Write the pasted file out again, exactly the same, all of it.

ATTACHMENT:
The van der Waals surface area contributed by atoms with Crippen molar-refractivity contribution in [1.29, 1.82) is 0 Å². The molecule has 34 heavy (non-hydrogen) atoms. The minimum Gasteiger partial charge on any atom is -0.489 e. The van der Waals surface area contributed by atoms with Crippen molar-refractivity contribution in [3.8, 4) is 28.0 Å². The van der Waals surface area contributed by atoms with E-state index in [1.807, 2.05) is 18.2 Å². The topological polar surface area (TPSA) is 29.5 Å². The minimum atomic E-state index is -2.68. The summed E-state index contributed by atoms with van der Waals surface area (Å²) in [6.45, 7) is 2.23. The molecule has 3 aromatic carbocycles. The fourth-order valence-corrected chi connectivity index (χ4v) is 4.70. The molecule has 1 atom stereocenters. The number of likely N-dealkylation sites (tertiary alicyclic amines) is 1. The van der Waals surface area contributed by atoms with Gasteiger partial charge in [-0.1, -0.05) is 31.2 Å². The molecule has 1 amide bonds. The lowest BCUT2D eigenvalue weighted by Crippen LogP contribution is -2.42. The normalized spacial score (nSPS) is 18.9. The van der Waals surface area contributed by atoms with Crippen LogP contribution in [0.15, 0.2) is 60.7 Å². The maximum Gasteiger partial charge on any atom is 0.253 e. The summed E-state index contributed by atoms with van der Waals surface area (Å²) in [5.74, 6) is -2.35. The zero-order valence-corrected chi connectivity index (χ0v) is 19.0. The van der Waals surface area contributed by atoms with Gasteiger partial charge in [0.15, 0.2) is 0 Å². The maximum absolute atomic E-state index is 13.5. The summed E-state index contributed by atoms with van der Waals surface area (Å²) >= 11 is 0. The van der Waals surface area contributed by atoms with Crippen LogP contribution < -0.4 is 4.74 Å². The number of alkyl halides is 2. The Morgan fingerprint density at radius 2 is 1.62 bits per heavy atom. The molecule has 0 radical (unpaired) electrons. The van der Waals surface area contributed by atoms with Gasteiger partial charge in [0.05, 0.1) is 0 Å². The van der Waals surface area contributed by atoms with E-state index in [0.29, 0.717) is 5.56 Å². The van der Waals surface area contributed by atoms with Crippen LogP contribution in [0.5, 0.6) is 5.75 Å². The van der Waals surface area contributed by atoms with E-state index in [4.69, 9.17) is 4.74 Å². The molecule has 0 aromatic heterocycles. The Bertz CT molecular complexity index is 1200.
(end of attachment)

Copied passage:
The van der Waals surface area contributed by atoms with Crippen molar-refractivity contribution in [1.29, 1.82) is 0 Å². The molecule has 34 heavy (non-hydrogen) atoms. The minimum Gasteiger partial charge on any atom is -0.489 e. The van der Waals surface area contributed by atoms with Crippen molar-refractivity contribution in [3.8, 4) is 28.0 Å². The van der Waals surface area contributed by atoms with E-state index in [1.807, 2.05) is 18.2 Å². The topological polar surface area (TPSA) is 29.5 Å². The minimum atomic E-state index is -2.68. The summed E-state index contributed by atoms with van der Waals surface area (Å²) in [6.45, 7) is 2.23. The molecule has 3 aromatic carbocycles. The fourth-order valence-corrected chi connectivity index (χ4v) is 4.70. The molecule has 1 atom stereocenters. The number of likely N-dealkylation sites (tertiary alicyclic amines) is 1. The van der Waals surface area contributed by atoms with Gasteiger partial charge in [-0.1, -0.05) is 31.2 Å². The molecule has 1 amide bonds. The lowest BCUT2D eigenvalue weighted by Crippen LogP contribution is -2.42. The normalized spacial score (nSPS) is 18.9. The van der Waals surface area contributed by atoms with Crippen LogP contribution in [0.15, 0.2) is 60.7 Å². The maximum Gasteiger partial charge on any atom is 0.253 e. The summed E-state index contributed by atoms with van der Waals surface area (Å²) in [5.74, 6) is -2.35. The zero-order valence-corrected chi connectivity index (χ0v) is 19.0. The van der Waals surface area contributed by atoms with Gasteiger partial charge in [0.15, 0.2) is 0 Å². The maximum absolute atomic E-state index is 13.5. The summed E-state index contributed by atoms with van der Waals surface area (Å²) >= 11 is 0. The van der Waals surface area contributed by atoms with Crippen LogP contribution < -0.4 is 4.74 Å². The number of alkyl halides is 2. The Morgan fingerprint density at radius 2 is 1.62 bits per heavy atom. The molecule has 0 radical (unpaired) electrons. The van der Waals surface area contributed by atoms with Gasteiger partial charge in [0.05, 0.1) is 0 Å². The van der Waals surface area contributed by atoms with E-state index in [0.29, 0.717) is 5.56 Å². The van der Waals surface area contributed by atoms with Crippen LogP contribution in [0.5, 0.6) is 5.75 Å². The van der Waals surface area contributed by atoms with E-state index in [4.69, 9.17) is 4.74 Å². The molecule has 0 aromatic heterocycles. The Bertz CT molecular complexity index is 1200.